“Light in the darkness” (II)

On Wednesday, 22 July at 2.30 pm (Moscow Time), Judge Merkov will announce the verdict in the Dmitriev case at the Petrozavodsk City Court. Yury DMITRIEV was arrested in December 2016 and has spent most of the time since then in prison.

As shown by The Search for Sandarmokh, a book published last year,  the background to the trial reaches back more than 80 years into Soviet history to the late 1930s. Its author Irina FLIGE outlines and analyses the unfolding drama of that history. An excerpt from Tatyana Bonch’s review in Novy mir (January 2020) has already been published here. In this excerpt she describes how Flige divides the unresolved struggle between remembrance and enforced amnesia into five acts of unequal duration.

Act One, 1937-1987

The first act of this historical drama lasted half a century.

Flige refers to it as “hidden” (or “concealed”). The memory of that time, writes Oleg Nikolayev in the preface to Flige’s book, was thrice concealed and forgotten: the sentence was a secret, the execution was carried out in secret, and the place of burial was kept secret. Very few people knew the location of those killing fields. The execution reports were lost in the archives or deliberately destroyed: from the outset a top secret instruction ordered that the place of burial should not be indicated in the reports.

This was a forgetfulness deeper than that affecting the victims of the gas chambers at Auschwitz. No bodies survived the mass murder of the Nazi extermination camps; there were no named graves where relatives of the dead might lay flowers. “When one knows nothing – not the time, nor the day, nor the place – and only the sky serves as a grave,” wrote Catherine Clément in 1979, “when there only remain empty places in the eyes of the millions who perished there [Auschwitz], then that is disappearance. It is unbearable.”[1] Yet a place of memory and remembrance did exist for those victims.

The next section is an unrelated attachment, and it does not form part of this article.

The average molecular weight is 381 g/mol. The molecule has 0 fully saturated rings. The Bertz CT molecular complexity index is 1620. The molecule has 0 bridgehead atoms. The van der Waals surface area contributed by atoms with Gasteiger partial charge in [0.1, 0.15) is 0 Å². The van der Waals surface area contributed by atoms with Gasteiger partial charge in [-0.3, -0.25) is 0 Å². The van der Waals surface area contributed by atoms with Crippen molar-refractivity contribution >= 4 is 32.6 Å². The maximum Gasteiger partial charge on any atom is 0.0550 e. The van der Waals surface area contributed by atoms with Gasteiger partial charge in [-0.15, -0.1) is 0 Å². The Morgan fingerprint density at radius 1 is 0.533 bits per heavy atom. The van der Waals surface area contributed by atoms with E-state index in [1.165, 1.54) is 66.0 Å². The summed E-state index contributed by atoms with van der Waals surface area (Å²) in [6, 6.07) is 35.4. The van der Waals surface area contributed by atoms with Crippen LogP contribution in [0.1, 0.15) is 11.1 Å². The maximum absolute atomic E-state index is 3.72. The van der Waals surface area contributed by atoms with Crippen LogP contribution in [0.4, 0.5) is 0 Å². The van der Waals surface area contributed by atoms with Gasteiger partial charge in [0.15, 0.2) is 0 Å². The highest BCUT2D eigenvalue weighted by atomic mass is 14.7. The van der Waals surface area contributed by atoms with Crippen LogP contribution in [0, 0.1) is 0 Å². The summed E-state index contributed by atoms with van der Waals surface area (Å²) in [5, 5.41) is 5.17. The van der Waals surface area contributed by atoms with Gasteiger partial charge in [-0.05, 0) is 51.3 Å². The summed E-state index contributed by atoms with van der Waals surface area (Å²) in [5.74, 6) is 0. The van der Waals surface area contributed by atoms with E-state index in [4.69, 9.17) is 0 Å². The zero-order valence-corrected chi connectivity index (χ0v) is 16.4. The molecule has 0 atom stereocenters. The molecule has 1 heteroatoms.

For the executed inmates of the Solovki Special Prison there was no such place. Nowhere or everywhere — all the expanse of the Russian North was their resting place. Its woods and meadows, hills and marshes and, yes, the sea as well: one of the most persistent legends about the missing prisoners was that of the “sunken barge”, that they had all been deliberately drowned. Even in the late 1980s, when information about the fate of Stalin’s victims became available, at least to their relatives, the place of execution remained a secret. Restoring that memory was what drove the first exploratory groups, “people who wanted, before all else, to lay a flower on the grave of their loved one.”

Act Two, 1987-1996

The second act in this drama, according to Flige, ran from 1987 until 1996.

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“Occupying the places of memory”

Gulag specialist Andrea Gullotta explains what’s at stake in the criminal case against historian Yury Dmitriev.

On 22 July, the Petrozavodsk City Court will render its verdict in the case against historian Yury DMITRIEV, who’s accused of sexually abusing his foster daughter. State prosecutors have asked the judge to imprison him for 15 years, though Dmitriev’s friends and colleagues insist on his innocence.

Human rights activists say the case is political and warn that Dmitriev is being persecuted for investigating mass graves from the Stalinist period. To learn more about Dmitriev’s contributions to the study of Soviet repressions and how scholars in the West view his trial, Meduza spoke to Andrea Gullotta, a lecturer in the School of Modern Languages and Cultures at the University of Glasgow, who specializes in Gulag literature.